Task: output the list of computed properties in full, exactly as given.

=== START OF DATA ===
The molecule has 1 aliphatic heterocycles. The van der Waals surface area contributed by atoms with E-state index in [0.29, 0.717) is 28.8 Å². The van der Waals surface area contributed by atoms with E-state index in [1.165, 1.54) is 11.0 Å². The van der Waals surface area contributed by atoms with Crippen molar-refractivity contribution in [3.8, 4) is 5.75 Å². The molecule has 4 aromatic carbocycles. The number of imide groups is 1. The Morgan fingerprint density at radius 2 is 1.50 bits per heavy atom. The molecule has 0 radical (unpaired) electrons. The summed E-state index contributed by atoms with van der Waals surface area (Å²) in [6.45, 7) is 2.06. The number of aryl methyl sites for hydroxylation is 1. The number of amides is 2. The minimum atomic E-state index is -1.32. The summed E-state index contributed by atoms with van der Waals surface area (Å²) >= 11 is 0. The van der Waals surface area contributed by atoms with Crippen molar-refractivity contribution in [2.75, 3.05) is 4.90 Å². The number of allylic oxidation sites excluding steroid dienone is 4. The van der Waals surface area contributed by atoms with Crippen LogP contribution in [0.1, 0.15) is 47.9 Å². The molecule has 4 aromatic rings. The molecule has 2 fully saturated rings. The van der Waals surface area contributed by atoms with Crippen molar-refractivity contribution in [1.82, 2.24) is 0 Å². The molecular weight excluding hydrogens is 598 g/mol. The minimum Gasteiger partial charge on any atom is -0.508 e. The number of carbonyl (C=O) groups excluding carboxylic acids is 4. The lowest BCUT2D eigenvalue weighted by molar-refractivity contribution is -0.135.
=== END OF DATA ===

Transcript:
The molecule has 1 aliphatic heterocycles. The van der Waals surface area contributed by atoms with E-state index in [0.29, 0.717) is 28.8 Å². The van der Waals surface area contributed by atoms with E-state index in [1.165, 1.54) is 11.0 Å². The van der Waals surface area contributed by atoms with Crippen molar-refractivity contribution in [3.8, 4) is 5.75 Å². The molecule has 4 aromatic carbocycles. The number of imide groups is 1. The Morgan fingerprint density at radius 2 is 1.50 bits per heavy atom. The molecule has 0 radical (unpaired) electrons. The summed E-state index contributed by atoms with van der Waals surface area (Å²) in [6.45, 7) is 2.06. The number of aryl methyl sites for hydroxylation is 1. The number of amides is 2. The minimum atomic E-state index is -1.32. The summed E-state index contributed by atoms with van der Waals surface area (Å²) >= 11 is 0. The van der Waals surface area contributed by atoms with Crippen molar-refractivity contribution in [2.75, 3.05) is 4.90 Å². The number of allylic oxidation sites excluding steroid dienone is 4. The van der Waals surface area contributed by atoms with Crippen LogP contribution in [0.1, 0.15) is 47.9 Å². The molecule has 4 aromatic rings. The molecule has 2 fully saturated rings. The van der Waals surface area contributed by atoms with Crippen molar-refractivity contribution in [1.82, 2.24) is 0 Å². The molecular weight excluding hydrogens is 598 g/mol. The minimum Gasteiger partial charge on any atom is -0.508 e. The number of carbonyl (C=O) groups excluding carboxylic acids is 4. The lowest BCUT2D eigenvalue weighted by molar-refractivity contribution is -0.135.